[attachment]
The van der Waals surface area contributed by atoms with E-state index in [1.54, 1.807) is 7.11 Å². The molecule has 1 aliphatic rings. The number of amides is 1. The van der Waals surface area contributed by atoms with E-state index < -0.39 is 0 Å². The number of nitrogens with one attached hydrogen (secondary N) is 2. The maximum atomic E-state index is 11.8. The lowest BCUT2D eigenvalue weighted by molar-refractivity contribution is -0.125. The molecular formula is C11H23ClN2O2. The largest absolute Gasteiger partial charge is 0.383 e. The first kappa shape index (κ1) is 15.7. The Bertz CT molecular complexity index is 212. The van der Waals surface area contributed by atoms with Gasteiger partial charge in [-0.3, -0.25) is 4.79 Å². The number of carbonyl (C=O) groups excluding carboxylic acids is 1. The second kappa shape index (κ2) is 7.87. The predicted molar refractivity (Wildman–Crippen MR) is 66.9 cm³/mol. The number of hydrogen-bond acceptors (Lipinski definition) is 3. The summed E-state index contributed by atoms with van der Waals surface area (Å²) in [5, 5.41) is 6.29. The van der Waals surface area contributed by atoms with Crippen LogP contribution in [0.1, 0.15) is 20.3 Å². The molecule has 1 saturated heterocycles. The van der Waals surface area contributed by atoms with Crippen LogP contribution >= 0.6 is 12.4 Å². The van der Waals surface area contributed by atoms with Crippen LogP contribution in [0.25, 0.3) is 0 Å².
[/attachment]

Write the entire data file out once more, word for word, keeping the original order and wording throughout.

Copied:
The van der Waals surface area contributed by atoms with E-state index in [1.54, 1.807) is 7.11 Å². The molecule has 1 aliphatic rings. The number of amides is 1. The van der Waals surface area contributed by atoms with E-state index < -0.39 is 0 Å². The number of nitrogens with one attached hydrogen (secondary N) is 2. The maximum atomic E-state index is 11.8. The lowest BCUT2D eigenvalue weighted by molar-refractivity contribution is -0.125. The molecular formula is C11H23ClN2O2. The largest absolute Gasteiger partial charge is 0.383 e. The first kappa shape index (κ1) is 15.7. The Bertz CT molecular complexity index is 212. The van der Waals surface area contributed by atoms with Gasteiger partial charge in [-0.3, -0.25) is 4.79 Å². The number of carbonyl (C=O) groups excluding carboxylic acids is 1. The second kappa shape index (κ2) is 7.87. The predicted molar refractivity (Wildman–Crippen MR) is 66.9 cm³/mol. The number of hydrogen-bond acceptors (Lipinski definition) is 3. The summed E-state index contributed by atoms with van der Waals surface area (Å²) in [5, 5.41) is 6.29. The van der Waals surface area contributed by atoms with Crippen LogP contribution in [0.1, 0.15) is 20.3 Å². The molecule has 1 saturated heterocycles. The van der Waals surface area contributed by atoms with Crippen LogP contribution >= 0.6 is 12.4 Å². The van der Waals surface area contributed by atoms with Crippen LogP contribution in [0.25, 0.3) is 0 Å².